Hi friends! I’m really excited to share a review of a YA mystery-thriller with you because, well, MYSTERY. LIKE SCOOBY-DOO*. Or Agatha Christie. Or…you get the picture. But before I start I’m going to put a list of trigger warnings, because there’s quite a few. They do give slight spoilers but if you’re worried about going in please don’t hesitate to read it and make sure you’re in the right headspace.
*it really says a lot about me that the first thing to come to my mind when i think about mysteries is “scooby-doo”. smh.
TW/CW: suicide, panic attacks, bullying, drug abuse, underage drinking, physical and emotional abuse, mentions of a gun at school and fear of a shooting
This thrilling debut, reminiscent of new fan favorites like One of Us Is Lying and the beloved classics by Agatha Christie, will leave readers guessing until the explosive ending.
Welcome to dinner, and again, congratulations on being selected. Now you must do the selecting.
What do the queen bee, star athlete, valedictorian, stoner, loner, and music geek all have in common? They were all invited to a scholarship dinner, only to discover it’s a trap. Someone has locked them into a room with a bomb, a syringe filled with poison, and a note saying they have an hour to pick someone to kill … or else everyone dies.
Amber Prescott is determined to get her classmates and herself out of the room alive, but that might be easier said than done. No one knows how they’re all connected or who would want them dead. As they retrace the events over the past year that might have triggered their captor’s ultimatum, it becomes clear that everyone is hiding something. And with the clock ticking down, confusion turns into fear, and fear morphs into panic as they race to answer the biggest question: Who will they choose to die?
First of all, this book is pitched as being a Breakfast Club mashup, for fans of One of Us is Lying and Agatha Christie. Me, being woefully uncultured*, has neither seen said movie nor read said book. However, I do like Agatha Christie, so I was really excited to jump into this audiobook! And it surprised me in several ways.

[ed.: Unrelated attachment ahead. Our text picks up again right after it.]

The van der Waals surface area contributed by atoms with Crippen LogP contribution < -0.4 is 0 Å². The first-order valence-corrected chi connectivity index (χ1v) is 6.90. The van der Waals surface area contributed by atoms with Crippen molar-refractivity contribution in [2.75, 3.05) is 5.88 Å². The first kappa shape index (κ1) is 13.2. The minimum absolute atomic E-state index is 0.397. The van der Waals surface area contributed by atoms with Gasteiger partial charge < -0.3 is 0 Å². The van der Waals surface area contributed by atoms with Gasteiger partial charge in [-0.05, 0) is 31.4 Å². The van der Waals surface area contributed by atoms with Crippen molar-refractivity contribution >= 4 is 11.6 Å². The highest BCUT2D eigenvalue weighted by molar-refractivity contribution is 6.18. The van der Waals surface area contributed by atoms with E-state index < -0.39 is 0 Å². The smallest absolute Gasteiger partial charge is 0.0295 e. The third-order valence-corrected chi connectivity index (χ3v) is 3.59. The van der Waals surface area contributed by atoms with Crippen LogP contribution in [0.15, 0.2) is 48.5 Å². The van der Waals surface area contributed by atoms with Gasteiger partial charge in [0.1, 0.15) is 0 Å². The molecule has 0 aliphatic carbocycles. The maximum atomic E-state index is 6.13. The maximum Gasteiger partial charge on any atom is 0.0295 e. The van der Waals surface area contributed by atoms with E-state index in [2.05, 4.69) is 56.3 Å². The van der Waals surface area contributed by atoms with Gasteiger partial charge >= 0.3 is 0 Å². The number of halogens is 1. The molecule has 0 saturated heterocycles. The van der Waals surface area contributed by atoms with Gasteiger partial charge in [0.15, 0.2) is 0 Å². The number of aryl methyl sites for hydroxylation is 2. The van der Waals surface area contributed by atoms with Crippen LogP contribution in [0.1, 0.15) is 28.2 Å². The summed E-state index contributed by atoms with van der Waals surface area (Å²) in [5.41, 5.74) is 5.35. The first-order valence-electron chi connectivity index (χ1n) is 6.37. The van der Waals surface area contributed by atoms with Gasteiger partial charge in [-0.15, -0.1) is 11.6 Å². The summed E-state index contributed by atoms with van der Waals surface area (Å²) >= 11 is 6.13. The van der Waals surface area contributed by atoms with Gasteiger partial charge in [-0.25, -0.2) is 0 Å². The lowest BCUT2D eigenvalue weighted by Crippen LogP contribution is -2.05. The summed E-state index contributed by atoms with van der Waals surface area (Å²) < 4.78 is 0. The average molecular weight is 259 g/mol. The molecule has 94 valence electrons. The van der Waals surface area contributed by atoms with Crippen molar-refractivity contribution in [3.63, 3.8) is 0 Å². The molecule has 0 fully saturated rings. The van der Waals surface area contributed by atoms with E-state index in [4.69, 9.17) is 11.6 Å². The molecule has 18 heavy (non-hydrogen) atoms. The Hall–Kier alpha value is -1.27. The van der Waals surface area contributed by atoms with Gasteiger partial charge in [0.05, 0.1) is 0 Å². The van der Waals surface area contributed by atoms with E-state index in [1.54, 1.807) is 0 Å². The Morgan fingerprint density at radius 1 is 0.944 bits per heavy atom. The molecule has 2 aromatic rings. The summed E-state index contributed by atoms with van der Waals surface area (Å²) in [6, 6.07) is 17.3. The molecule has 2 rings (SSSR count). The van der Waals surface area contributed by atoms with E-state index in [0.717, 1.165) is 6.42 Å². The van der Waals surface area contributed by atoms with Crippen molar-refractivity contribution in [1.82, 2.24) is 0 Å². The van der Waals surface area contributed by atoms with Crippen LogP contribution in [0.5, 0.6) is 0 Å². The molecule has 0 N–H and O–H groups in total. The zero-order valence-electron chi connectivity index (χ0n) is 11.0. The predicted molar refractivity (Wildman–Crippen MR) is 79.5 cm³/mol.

*no surprise there
Amber Prescott is our main character, and we read first-person from her the entire book. I actually really enjoyed that aspect, rather than switching perspectives six times. She’s determined, self-aware, actually plays video games, loves music, and is generally just a really likeable lead.
Priya is Amber’s ex-best-friend by the time the whole “oops we’re locked in a room with poison and a bomb” thing starts. She has Indian heritage I believe. I liked her? But she kind of fell flat for me. You know those characters that you think you like but realize you only kind of give a crap about? Yeah, that’s her.
Sasha is basically the popular girl who has it all. THE QUEEN BEE. THE REGINA GEORGE.
Her character could have been developed a little more concisely, in my opinion. I don’t want to spoil but let’s just say that she had the potential for a more morally grey arc? Such as Regina George. But there was more to her than just the “shallow queen bee for no reason” plotline and I appreciated that. Also, she’s Amber’s new best friend.
Robbie was the classic jock. ALTHOUGH I was shocked that he wasn’t a football player? As in, a quarterback? Because I suppose that’s the cliche with these things. He’s actually a baseball player I had every intention of hating but was surprised by a few aspects about his character.
Diego is the nerd. But like, the sweet, really, really, REALLY clever nerd. And the guy Amber’s catching feelings for. I really adored Diego actually. He was just…cinnamon roll. Although I think he didn’t get quite the amount of page time as some of the others.
Scott. Oh, Scott. The narrator read the scene where he walked in, sporting a leather jacket, said something sassy, and I immediately went “ah. you are my favorite human*.” But honestly? Scott didn’t get anywhere near as much page time or development as he deserved. He was mostly there for comic relief (albeit needed). It kind of threw off the balance of relationships between everyone in the group.
*it’s also worth mentioning that i didn’t find out that he was the stoner until like ten seconds AFTER i claimed him and by then it was too late
The plot switched between flashbacks and present time, which actually worked really well. I was shocked to find that I couldn’t stop listening to it? Me. The “instantly rips out headphones as soon as the treadmill stops” person. So hats off to Diana Urban for crafting a story so very addicting, and the narrator for bringing to life each and every character.
I also liked how the author mixed in a lot of good lessons. I think that in teenage stories muddled by a lot of heavy stuff, it can get far too easy to simply write things off and only focus on the story. But this tackled quite a few hard topics, and didn’t feel like they were just used as a plot device.
Okay. I liked a lot of things about this novel, but in all honesty? There were a few issues. For example, like I stated above, I felt that there was uneven character development. It’s hard to balance so many characters within one small book, so it’s understandable. I just wish it had been a little more even.
Also, I predicted nearly everything. Not the ending, and not a minor twist at the end, but I had a good handle on everyone’s secrets and the big plot twist. And while I enjoyed the ride, it’s always a little bit disappointing to leave a mystery without a sense of shock every time you think about it.
Speaking of the plot, I found the scenes inside the locked room a bit repetitive and surprisingly lacking in urgency. I liked how the flashbacks would tie into the current scene, but it honestly took away a lot of the thrill and adrenaline of not knowing what would be happening next.
That’s it! I hope this was okay, and not too long. Tell me: what’s a good mystery? Have YOU read One of Us is Lying?